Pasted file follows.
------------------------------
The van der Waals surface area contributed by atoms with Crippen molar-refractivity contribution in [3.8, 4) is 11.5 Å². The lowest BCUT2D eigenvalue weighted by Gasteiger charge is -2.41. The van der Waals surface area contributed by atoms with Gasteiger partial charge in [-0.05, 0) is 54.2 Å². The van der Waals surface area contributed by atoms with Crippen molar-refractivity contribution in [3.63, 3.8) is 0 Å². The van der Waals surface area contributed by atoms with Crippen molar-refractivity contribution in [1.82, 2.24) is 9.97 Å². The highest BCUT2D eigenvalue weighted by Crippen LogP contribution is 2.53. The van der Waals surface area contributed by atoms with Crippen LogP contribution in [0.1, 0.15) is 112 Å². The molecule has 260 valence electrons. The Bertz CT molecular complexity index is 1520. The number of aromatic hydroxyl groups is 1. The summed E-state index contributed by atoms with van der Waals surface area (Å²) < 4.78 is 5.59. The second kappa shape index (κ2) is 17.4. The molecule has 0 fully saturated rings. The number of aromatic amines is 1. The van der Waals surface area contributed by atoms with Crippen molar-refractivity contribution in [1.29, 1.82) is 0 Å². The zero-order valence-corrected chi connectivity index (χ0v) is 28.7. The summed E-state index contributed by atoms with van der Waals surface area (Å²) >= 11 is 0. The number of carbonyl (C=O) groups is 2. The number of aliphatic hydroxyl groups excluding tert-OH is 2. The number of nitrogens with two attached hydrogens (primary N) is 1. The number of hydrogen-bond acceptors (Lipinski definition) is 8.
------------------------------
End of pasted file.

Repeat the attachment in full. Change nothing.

The van der Waals surface area contributed by atoms with Crippen molar-refractivity contribution in [3.8, 4) is 11.5 Å². The lowest BCUT2D eigenvalue weighted by Gasteiger charge is -2.41. The van der Waals surface area contributed by atoms with Gasteiger partial charge in [-0.05, 0) is 54.2 Å². The van der Waals surface area contributed by atoms with Crippen molar-refractivity contribution in [3.63, 3.8) is 0 Å². The van der Waals surface area contributed by atoms with Crippen molar-refractivity contribution in [1.82, 2.24) is 9.97 Å². The highest BCUT2D eigenvalue weighted by Crippen LogP contribution is 2.53. The van der Waals surface area contributed by atoms with Crippen LogP contribution in [0.1, 0.15) is 112 Å². The molecule has 260 valence electrons. The Bertz CT molecular complexity index is 1520. The number of aromatic hydroxyl groups is 1. The summed E-state index contributed by atoms with van der Waals surface area (Å²) < 4.78 is 5.59. The second kappa shape index (κ2) is 17.4. The molecule has 0 fully saturated rings. The number of aromatic amines is 1. The van der Waals surface area contributed by atoms with Crippen molar-refractivity contribution in [1.29, 1.82) is 0 Å². The zero-order valence-corrected chi connectivity index (χ0v) is 28.7. The summed E-state index contributed by atoms with van der Waals surface area (Å²) >= 11 is 0. The number of carbonyl (C=O) groups is 2. The number of aliphatic hydroxyl groups excluding tert-OH is 2. The number of nitrogens with two attached hydrogens (primary N) is 1. The number of hydrogen-bond acceptors (Lipinski definition) is 8.